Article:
Richard LaBarbera


Born, raised and educated in New York; recipient of the 2004 Florida Cultural Consortium Fellowship, Richard LaBarbera's work has appeared in solo and group shows nationally. He graduated with his master's of fine arts degree from Columbia University in 2004. He has taught photography at Columbia University and Florida International University and currently teaches at Palm Beach State College and Miami Dade College. His work is in the collections of The Fort Lauderdale Art Museum and art collectors around the country. The themes of Mr. LaBarbera's photography are:

  • "In The Name of The Father": Portraits of Roman Catholic Priests
  • "Family Archives": A series of diptychs of Mr. LaBarbera's family using past and present photographs
  • "Extended Family": Panoramic photographs expanding a 4 year period of his sister and her partner
  • "Enschede": A city in The Netherlands where in May of 2000 a storage facility housing fireworks exploded killing 25 people in the village
  • "Lake Okeechobee": Portraits of people whom have made Lake Okeechobee, Florida their work, home and their playground while the course of time has had its impacts on the environment and the lake's water supply.
  • "Youth Hunters": While photographing the series "Lake Okeechobee" I wandered into the world of youth sporting activities which included the education of youngsters with firearms. If it were not for the willingness and understanding of these youngsters these portraits would not be possible. I therefore, would like to thank each and everyone for standing for their portrait.
Mr. LaBarbera lives in Florida where he is an adjunct professor of photography while he continues to pursue his work.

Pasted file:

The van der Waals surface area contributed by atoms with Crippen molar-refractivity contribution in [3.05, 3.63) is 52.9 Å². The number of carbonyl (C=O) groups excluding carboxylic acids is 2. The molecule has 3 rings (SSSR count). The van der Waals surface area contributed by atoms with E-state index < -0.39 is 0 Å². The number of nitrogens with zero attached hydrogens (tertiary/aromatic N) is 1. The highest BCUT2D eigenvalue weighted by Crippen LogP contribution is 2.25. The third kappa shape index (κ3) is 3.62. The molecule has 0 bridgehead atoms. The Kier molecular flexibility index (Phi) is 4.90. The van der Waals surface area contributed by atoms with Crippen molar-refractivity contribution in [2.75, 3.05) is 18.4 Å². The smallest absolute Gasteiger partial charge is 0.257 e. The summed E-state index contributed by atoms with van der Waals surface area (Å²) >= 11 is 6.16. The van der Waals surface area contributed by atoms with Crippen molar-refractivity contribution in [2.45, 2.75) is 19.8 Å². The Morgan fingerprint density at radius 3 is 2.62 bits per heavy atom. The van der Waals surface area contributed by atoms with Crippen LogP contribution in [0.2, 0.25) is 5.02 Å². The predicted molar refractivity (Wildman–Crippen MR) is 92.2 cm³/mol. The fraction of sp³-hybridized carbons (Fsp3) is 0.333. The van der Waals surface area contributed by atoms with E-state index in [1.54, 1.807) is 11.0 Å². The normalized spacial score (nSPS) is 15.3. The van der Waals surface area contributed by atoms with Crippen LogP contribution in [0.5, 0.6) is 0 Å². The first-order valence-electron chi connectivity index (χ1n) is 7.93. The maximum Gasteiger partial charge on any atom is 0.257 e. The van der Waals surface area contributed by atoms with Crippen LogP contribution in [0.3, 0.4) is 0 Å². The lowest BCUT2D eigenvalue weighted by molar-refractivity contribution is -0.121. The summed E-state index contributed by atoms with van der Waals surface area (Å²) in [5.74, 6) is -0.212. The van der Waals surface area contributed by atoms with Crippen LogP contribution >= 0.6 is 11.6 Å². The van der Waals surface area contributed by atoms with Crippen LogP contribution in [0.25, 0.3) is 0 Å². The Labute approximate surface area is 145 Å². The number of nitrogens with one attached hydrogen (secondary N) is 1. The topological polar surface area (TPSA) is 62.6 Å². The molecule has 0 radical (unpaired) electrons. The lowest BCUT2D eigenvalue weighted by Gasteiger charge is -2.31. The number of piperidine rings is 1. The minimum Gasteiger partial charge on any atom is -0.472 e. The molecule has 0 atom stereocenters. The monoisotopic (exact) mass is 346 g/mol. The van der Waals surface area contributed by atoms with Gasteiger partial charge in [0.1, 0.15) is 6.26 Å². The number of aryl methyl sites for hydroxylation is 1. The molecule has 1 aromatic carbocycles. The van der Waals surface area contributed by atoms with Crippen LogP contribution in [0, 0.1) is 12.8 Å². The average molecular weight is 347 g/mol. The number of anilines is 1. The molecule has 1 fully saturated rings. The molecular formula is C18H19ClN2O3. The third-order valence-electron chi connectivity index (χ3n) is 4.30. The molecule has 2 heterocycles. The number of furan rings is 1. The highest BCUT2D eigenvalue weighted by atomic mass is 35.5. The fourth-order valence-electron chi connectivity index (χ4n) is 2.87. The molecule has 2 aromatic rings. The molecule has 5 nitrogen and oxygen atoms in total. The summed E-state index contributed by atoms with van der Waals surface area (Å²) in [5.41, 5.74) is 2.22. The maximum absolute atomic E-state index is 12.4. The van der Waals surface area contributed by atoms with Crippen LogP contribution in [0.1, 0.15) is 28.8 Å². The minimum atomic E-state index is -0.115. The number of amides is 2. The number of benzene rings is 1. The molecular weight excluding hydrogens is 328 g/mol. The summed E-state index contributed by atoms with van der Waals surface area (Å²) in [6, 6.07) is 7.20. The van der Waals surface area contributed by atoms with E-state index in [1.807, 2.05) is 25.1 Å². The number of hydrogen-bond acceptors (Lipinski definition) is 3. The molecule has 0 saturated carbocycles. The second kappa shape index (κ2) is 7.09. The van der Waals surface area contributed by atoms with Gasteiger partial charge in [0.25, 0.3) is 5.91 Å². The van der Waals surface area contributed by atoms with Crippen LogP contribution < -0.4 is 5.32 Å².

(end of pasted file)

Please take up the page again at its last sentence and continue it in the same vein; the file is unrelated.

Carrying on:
Click images to enlarge.




Untitled #5
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Untitled #3
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Untitled #2
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Untitled #1
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Color print

Untitled #10
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Memorial Day
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Untitled #7
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Artist's Statement

I started photographing Lake Okeechobee and its residents in 2008 from the perspective of our diminishing natural resources. Now, after four years of intensive photography and practically a resident myself, I have come to understand that I have also been capturing the lives of these people in the midst of a great recession, in an area already severely strained in the best of times. Their mannerisms, their body language, their dress, their occupations, and how they play all lend a sense of themselves to the camera’s lens, which captures and defines their lives, unique as the neighborhoods in which they live: Pahokee, Okeechobee, Buckhead Ridge, Moore Haven and Clewiston.

Using a 4 X 5 view camera, the sitters are aware of the camera’s presence but remain unposed and unaffected while I wait for a moment of truth, sincerity and strength that many of my subjects exhibit during tough times. The lake, resting in the middle of the state, sparsely populated and surrounded by sugar cane fields, offers a low cost of living for those trying to make ends meet on little or no income. Florida is one of the states most affected by the recession. Recovery has been slow and many people remain unemployed. I often felt transported to the depression era of Dorothea Lange while photographing the hardscrabble inhabitants.

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